“Kids may act like they’re not influenced, but they really know if you’re wearing a Target short.”

 

What’s more important, fabric or function in a boardshort?

I think they go hand in hand. One’s a subject and the other an attribute. Fabric is the most important and largest component of a boardshort, and to me must be functional. But if I have to say one, I guess it would be function. Because it’s top of mind for me when developing new fabrics, fits and construction, even trim.

 

Prior to Volcom you spent five years at Billabong as Global Boardshort Designer, where you received multiple awards like Environmental Product of The Year and notably the SurfAid Leader of Change Award for Recycler boardies. You must be proud of those achievements?

It’s nice to be acknowledged for initiatives like that, for sure. It starts with the designer to build something that’s better or can be less harmful, and then the responsibility of the brand to support it. So I was fortunate enough to design a hero product for Billabong that had a large audience and eyes on it. In turn it became a great story for the brand to tell, and kick-started other environmental initiatives within the brand.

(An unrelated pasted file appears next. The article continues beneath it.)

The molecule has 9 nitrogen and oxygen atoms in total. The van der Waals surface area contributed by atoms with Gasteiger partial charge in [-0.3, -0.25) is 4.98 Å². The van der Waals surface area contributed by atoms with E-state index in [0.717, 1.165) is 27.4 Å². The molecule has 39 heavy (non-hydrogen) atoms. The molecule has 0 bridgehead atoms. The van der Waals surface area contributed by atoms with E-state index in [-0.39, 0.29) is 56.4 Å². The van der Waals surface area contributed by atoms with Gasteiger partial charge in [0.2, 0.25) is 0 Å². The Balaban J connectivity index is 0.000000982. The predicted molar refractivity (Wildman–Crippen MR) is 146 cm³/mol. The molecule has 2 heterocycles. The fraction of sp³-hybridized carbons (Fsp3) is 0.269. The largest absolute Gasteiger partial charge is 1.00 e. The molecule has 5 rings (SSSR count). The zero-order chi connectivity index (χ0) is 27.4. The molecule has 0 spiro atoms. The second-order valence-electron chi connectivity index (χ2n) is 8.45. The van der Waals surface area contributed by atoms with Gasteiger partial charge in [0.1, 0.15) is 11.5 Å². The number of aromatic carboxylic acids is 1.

Rob McCarty, who was the US design director at the time, was the one who brought the recycled bottle fabric to my attention back in 2005. It started as a rigid poly suede and a few styles, then I developed it into a stretch fabric and it really expanded into a large percentage of the line.

It’s cool to have those feathers in the cap for sure, kinda forgot about them actually. So thanks for the reminder.

 

You took some time out after Billabong and travelled extensively in Europe and Sri Lanka, to ‘recharge and draw inspiration’. How turbulent was it at the time at Billabong? What led you to Volcom and who was responsible for getting you there?

Wow, it seemed like a fifteen-year blur at Billabong. I’d been there since I left school, and had never taken more than two weeks’ holidays. I was just burnt, had to come up for air and needed a change, and yeah, recharge and refocus my life and my priorities. So I resigned and was jobless. Ha! It was awesome: no deadlines, no stress, surfing more and waking up a different person.

My girl and I decided to travel for four months, starting in Sri Lanka, then we bought an old VW Westy in Amsterdam and drove through Europe. We even shot over to Madeira for a bit. We didn’t have more than a three-day plan, and ended up doing eleven countries and over 10,000 kilometres. Drank, ate and took in the world. It was amazing, a good time to reflect and take a step back from the bubble I’d been in for so long. I had new appreciations, ignited old passions and got real deep on myself – ha!